It is a great honour to be nominated again for the EduBlog Awards. I don’t know who nominated this blog in two categories – Best Teacher Blog and Most Influential Post – but I would like to say that it is nice to see that, after three years, my thoughts and ideas are still relevant and of value to educators. When I first started blogging in February 2005 I wanted to create a place for thoughtful reflection, a place where I could use writing to think about my doctoral research and my classroom experiences. I never imagined that, almost three years later, I would be part of an international network of educators who not only seem to find value in what I write here but who also inspire, motivate, and engage me on a daily basis. It is thanks to you that I continue to grow as a researcher and an educator. You continue to challenge my preconceptions and do not allow me to remain complacent.
But there is another group that also deserves to be recognized here – my students. Over the past three years, I have introduced three different grade eight classes to blogging. I cannot say that every single student enjoyed blogging, I cannot even say that every single one of them benefited from this innovative and unique approach. One thing, however, that I can state with certainty is that every single grade eight student who entered my classroom in the past three years has taught me one very important thing about both myself and teaching – the best teachers never stop learning.
This past year – the final year of my doctoral research – has been especially illuminating. It helped put into perspective some of the findings that I collected in the first year of my study. It was a time of reflection and a time of looking forward, a time when many of my initial observations in the grade eight blogosphere led to some important realizations, realizations that have completely transformed who I am as a teacher. Some of these moments of epiphany are documented here on this blog. This is one of them, and this one, which took months to develop and is especially valuable because it emerged from my own often uncertain practice, is nominated for the 2007 EduBlog Award in the Most Influential Post category. The fact that the ideas in this entry, although seemingly simple, took months to develop makes this nomination especially meaningful.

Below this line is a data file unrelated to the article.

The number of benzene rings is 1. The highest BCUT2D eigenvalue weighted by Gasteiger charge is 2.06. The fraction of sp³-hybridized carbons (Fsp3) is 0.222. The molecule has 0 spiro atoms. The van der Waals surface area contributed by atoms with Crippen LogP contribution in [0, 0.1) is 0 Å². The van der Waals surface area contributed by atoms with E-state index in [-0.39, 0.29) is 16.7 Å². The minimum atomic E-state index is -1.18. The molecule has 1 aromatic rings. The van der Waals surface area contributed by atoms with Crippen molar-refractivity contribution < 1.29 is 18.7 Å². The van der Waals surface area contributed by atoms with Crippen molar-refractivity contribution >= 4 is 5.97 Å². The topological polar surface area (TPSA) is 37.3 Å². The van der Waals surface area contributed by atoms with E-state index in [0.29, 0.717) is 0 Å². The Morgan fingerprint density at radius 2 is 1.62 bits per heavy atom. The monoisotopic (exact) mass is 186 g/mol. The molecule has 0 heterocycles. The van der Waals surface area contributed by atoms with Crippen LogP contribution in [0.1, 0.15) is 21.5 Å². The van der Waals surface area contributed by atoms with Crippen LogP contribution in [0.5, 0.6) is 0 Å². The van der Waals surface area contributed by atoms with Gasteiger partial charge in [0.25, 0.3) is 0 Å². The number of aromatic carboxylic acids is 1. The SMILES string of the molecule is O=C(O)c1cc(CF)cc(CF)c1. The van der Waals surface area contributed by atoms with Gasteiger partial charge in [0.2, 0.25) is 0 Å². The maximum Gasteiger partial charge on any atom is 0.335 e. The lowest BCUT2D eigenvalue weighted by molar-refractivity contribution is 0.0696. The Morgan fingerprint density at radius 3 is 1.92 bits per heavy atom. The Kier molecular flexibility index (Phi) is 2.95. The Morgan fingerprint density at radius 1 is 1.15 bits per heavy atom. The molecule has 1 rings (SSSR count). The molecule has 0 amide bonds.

It is also a great honour to be in the same category with some of the entries that I have printed out after the first reading and gone back to on a number of occasions because they seemed to open yet another door, because they challenged and inspired me. These include:
Ben Wilkoff’s The Ripe Environment
Karl Fisch’s Is it Okay to be a Technologically Illiterate Teacher?
Kris Bradburn’s How to Prevent Another Leonardo DaVinci
I am also honoured to be in the company of the following inspiring educators:
who, along with me, have been nominated in the Best Teacher Blog category. Their work has often made me ask that crucial question: “And what am I doing that’s making a difference?” It’s important to have people like that in one’s RSS reader. Thank you for sharing your work!
As a relatively new resident of Second Life, I would also like to mention two people whose help and guidance have been invaluable in my journey as a Second Life resident, user, and researcher. Sean FitzGerald and Jo Kay have been nominated in the Best Educational Use of a Virtual World category. Jo’s Second Life island, jokaydia, has already been host to a number of meaningful educational events (and will also host the 2007 EduBlog Award Ceremony!). Jo and Sean’s Second Life in Education Wiki is a rich and indispensable resource for any educator interested in exploring Second Life. It is great to see that their work has been recognized.
This year’s EduBlog awards have also made me aware of new voices from many different categories whose work has already been added to my RSS reader.
It’s an honour to be in the company of educators who continue to reflect and grow. Let’s keep in mind, however, that the nominees in this year’s EduBlog Awards are just a small sampling of all the valuable blogs, wikis, and other resources that we continue to both produce and rely on as educators trying to make meaning of learning in the 21st century.